Amsterdam Travel Tips from Bart van Olphen of Bart’s Fish Tales

Conversations with Locals

Fishermen pal around with him. Home cooks bookmark his Youtube channel for fish recipes. Meet Bart van Olphen, the hero of sustainable fishing. From clam-diving with fisherwomen in India to salmon fishing with his friend Maxine in Alaska, he has made it his mission to feature the faces behind where all our seafood comes from. Catch what Bart has to say about how you should explore his hometown of Amsterdam, where to go for bagel and smoked salmon, and what you should do when eating raw herring. 

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Photo: David Loftus


What do you feel defines Dutch cuisine?

For a long time, we were used to eating simple meals with lots of potatoes, in particular mashed potatoes with veggies and meat. Nowadays, the Dutch cuisine is much more multi-cultural thanks to all the different kinds of cultural food influences.


Bart van Olpen with a fisherman in The Netherlands from Bart’s Fish Tales. Photo: David Loftus


What are some local food you feel travellers can’t leave Amsterdam without trying?

Definitely kibbeling, those are deep fried fish nuggets. Then you have to try the lovely raw herring that you eat in one large bite. Okay, you don’t have to, but it’s the way you’re supposed to eat it.

For something sweet: poffertjes. Those are small pancakes topped with icing sugar and a lump of butter. As an alternative, croquette (kroket in Dutch) or little croquette balls (bitterballen in Dutch) with some mustard is also very nice. Last but not least, a dish you really have to try is green pea soup with smoked sausage or meatballs. I’m sure you’ll get addicted!


Boquerones and Tomato Bread from Bart’s Fish Tales. Photo: David Loftus



Grilled Tuna with Sesame and Soy Mayonaise from Bart’s Fish Tales. Photo: David Loftus


Where are your favourite restaurants in the city?

One of my favourites is Restaurant Bordewijk if you’re in for some pure and high class food. If you’re in for some fancy seafood, you can go to The Seafood Bar at Spui. On the other hand, you could eat at the lovely Le Petit Latin restaurant. The most famous Chinese restaurant is called Nam Kee, they even made a movie named after the restaurant; Oysters at Nam Kee’s. If you’re more into a nice brown café, Café Hoppe at Spui is the one. It’s very authentic with old-fashioned barrels behind the bar. The typical Dutch way is to order a fluitje (a flute). Another cosy but more modern café is Bar Spek.

What’s a typical Dutch breakfast for you? 

We don’t have a particular breakfast culture, but if you want to have a nice breakfast, I would refer you to Bagels & Beans. There, I really like to eat my weekly toasted bagel with smoked salmon. Delicious!


Bart van Olphen from Bart’s Fish Tales. Photo: David Loftus


Name one Dutch dining etiquette most travellers miss

If you eat a raw herring, you have to eat it in one piece! You grab the herring by its tail, throw your head back, let the herring slide in and enjoy the delicious taste of this lovely fish.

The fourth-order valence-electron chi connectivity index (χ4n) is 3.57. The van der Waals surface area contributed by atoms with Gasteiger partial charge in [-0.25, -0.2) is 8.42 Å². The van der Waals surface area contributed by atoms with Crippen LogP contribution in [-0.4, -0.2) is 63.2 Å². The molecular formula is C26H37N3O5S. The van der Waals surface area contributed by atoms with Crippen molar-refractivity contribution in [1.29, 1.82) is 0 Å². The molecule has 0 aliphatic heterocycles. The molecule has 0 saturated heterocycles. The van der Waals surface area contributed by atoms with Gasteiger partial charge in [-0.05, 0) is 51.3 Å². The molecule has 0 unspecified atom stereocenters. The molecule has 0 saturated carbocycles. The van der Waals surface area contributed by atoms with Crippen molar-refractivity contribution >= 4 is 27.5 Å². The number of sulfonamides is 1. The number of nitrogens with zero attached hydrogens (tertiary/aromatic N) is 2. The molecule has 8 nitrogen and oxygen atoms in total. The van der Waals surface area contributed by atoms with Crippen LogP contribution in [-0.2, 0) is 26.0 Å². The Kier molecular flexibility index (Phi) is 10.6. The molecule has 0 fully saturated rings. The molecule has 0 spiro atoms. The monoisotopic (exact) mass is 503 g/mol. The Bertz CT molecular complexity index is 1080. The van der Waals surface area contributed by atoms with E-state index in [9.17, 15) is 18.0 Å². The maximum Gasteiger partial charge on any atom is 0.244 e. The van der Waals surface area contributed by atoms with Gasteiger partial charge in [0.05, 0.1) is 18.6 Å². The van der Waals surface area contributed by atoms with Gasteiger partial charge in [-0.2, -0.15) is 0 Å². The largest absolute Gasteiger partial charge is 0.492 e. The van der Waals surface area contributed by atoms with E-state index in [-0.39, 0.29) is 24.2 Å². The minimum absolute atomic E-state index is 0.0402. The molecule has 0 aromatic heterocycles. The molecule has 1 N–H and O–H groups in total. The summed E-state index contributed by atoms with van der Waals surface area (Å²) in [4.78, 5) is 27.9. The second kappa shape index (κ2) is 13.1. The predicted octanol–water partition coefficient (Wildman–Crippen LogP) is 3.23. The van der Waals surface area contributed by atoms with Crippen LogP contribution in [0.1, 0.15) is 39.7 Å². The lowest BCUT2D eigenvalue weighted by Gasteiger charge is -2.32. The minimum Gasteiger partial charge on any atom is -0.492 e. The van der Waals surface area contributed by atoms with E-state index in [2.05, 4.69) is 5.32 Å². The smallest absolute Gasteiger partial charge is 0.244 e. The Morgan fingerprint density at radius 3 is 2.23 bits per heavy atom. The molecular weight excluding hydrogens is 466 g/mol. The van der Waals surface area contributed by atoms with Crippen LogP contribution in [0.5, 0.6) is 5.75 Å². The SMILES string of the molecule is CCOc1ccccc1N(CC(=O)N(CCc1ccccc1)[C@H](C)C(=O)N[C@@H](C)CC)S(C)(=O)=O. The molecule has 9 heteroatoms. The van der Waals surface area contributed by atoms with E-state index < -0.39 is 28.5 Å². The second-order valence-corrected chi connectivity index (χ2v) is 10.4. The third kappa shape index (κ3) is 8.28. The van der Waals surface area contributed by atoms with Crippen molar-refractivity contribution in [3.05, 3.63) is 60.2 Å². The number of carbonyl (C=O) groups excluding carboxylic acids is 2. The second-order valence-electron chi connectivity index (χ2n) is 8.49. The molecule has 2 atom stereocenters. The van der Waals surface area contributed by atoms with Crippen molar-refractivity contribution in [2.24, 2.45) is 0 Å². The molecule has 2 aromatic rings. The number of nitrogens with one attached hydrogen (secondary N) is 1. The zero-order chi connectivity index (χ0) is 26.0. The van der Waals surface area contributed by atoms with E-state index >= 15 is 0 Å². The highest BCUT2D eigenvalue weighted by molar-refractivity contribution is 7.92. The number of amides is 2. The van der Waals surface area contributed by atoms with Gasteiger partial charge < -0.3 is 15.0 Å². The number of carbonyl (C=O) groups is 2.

Another thing we are world famous for is Going Dutch. Most of you guys know this expression, which means every person pays for himself, and in some cases this is true. But nowadays even the Dutch are becoming a bit more sophisticated.

What is one Dutch food you can’t live without? 

Pan fried sole with a classic butter sauce. Lovely, I would not know how to live without it!


Fishermen in the Maldives from Bart’s Fish Tales. Photo: David Loftus


What would you recommend travellers do in Amsterdam to experience the city as a local?

Rent a bike and enjoy the new upcoming spots, such as de Pijp, or take the ferry with your bike to Amsterdam North.

Where can we go to see your favourite view in Amsterdam?

The beautiful white sandy coast of the Wadden Sea. If you’re lucky, you’ll see a seal or catch some delicious cockles. During low tide, you can even take a fantastic walk on the seabed.

Follow Bart’s adventures on his website, Instagram and Youtube.



Restaurant Bordewijk
Where: Noordermarkt 7 /HS, 1015 MV Amsterdam 
For: French food with a Dutch twist

The Seafood Bar
Where: Spui 15, 1012 WX Amsterdam
For: Fresh seafood

Le Petit Latin
Where: RV The Netherlands, Nieuwezijds Voorburgwal 306, 1012 Amsterdam
For: French food

Nam Kee
Where: Geldersekade 117, 1011 EN Amsterdam
For: Chinese Cantonese food

Café Hoppe
Where: Spui 18-20, 1012 XA Amsterdam
For: One of Amsterdam’s oldest pubs

Bar Spek
Where: 1057, Admiraal de Ruijterweg 1, 1057 Amsterdam, Netherlands
For: Fried bread and nutella

Bagels & Beans
Where: Van Baerlestraat 40, 1071 Amsterdam 
For: Bagel and smoked salmon



De Pijp
Where: De Pijp District, Amsterdam
For: Café hopping and shopping

Wadden Sea
Where: Wadden Sea, Netherlands
For: Nature and seal watching

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